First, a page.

Money Talks: Making Allowance Count
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- Teaching Money Management Basics – Start Young!
- Money Skills for Kids
- Teach Your Child the Value of Money
- Making Chores Fun
By Johanna Sorrentino
Updated on Dec 13, 2012
Of all the factors you have to weigh as a parent, allowance is one of the trickiest. Should you give allowance or just give your kids money when they need something? Those $150 pair of jeans may look cool, but how can you explain to your 13-year-old daughter that you can’t afford them?
Pamela Erwin taught kindergarten through 12th grade for 20 years and is now the Senior Vice President of the Wells Fargo Foundation. Erwin says a set allowance every week should be given based on the completion of extra chores around the house, such as mowing the lawn or washing the car. A child shouldn’t be rewarded for daily tasks that are part of their responsibility as a family member, she says.
When pay-day rolls around, don’t just hand over the dough. Erwin says it’s important to have a discussion on how the allowance could be spent or saved. She suggests increasing or decreasing the allowance based on behavior, or putting it on hold when children mismanage their money. Erwin’s philosophy is that kids should learn about making trade-offs now. “When we overspend our credit card, we don’t have any plastic for a while,” she says. Building a back-to-school clothes shopping budget together is a great way to talk about choices, and needs versus wants, says Erwin. If your daughter really wants the $150 pair of jeans, she’ll have to get the bargain sneakers.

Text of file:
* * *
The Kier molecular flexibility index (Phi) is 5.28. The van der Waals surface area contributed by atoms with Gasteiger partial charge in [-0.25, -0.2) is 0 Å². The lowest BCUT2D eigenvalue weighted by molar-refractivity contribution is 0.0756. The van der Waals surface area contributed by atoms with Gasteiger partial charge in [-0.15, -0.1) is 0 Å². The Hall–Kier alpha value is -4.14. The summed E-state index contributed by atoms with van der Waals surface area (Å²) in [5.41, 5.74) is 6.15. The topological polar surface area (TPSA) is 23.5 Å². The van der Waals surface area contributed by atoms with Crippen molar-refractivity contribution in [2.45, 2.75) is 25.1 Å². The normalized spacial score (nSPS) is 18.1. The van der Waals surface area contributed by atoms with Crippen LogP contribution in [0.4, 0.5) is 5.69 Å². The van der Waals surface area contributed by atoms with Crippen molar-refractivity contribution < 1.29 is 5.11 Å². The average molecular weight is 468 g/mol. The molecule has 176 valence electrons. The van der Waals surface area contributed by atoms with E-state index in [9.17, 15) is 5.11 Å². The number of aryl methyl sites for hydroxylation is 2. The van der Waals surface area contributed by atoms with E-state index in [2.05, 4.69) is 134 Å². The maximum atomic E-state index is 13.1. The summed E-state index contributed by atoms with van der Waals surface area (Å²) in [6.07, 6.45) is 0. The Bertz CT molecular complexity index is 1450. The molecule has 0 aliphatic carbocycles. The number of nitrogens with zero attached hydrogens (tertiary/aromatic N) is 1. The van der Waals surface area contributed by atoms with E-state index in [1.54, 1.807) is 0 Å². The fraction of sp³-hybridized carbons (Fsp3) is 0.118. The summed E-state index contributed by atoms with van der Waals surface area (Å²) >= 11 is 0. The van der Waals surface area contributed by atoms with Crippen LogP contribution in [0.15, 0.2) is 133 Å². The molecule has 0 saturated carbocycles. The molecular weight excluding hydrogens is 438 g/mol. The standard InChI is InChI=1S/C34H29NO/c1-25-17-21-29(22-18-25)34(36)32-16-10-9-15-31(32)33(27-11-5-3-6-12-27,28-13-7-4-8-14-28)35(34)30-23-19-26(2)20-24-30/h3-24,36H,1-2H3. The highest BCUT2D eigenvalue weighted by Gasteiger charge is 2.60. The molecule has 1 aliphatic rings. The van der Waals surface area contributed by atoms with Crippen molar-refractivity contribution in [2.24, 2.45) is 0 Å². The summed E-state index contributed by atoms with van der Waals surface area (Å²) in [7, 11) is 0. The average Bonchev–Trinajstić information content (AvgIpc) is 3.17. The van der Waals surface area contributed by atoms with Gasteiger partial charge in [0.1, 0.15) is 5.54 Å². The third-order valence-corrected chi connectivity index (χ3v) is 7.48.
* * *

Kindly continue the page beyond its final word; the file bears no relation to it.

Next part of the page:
If you thought those jeans were expensive, just wait. Erwin says be prepared for children to become active consumers in middle school. And be prepared for coveted items like denim, to make way for something even more expensive... wheels. Don’t let big ticket items, like cars, put you in panic mode. Erwin suggests you give your daughter an incentive to save up by matching her savings for that hot rod.
For families that can’t afford allowances or incentives, Erwin encourages parents to sit down with their children and explain: “This is how much money we have coming in this month and this is how much we have going out. Can you come up with ways to cut coupons, so if there’s a little extra you can buy a treat for yourself?” Erwin says this way kids can feel empowered as part of the solution, rather than bitter because their parents can’t give them what their friends have.
Erwin has created a free on-line financial literacy program with the Wells Fargo Foundation called Hands on Banking. To learn more about this program visit www.handsonbanking.org.
Don’t make money a mystery for your kids. Including them in your family budget talks will make their allowance go that much further.
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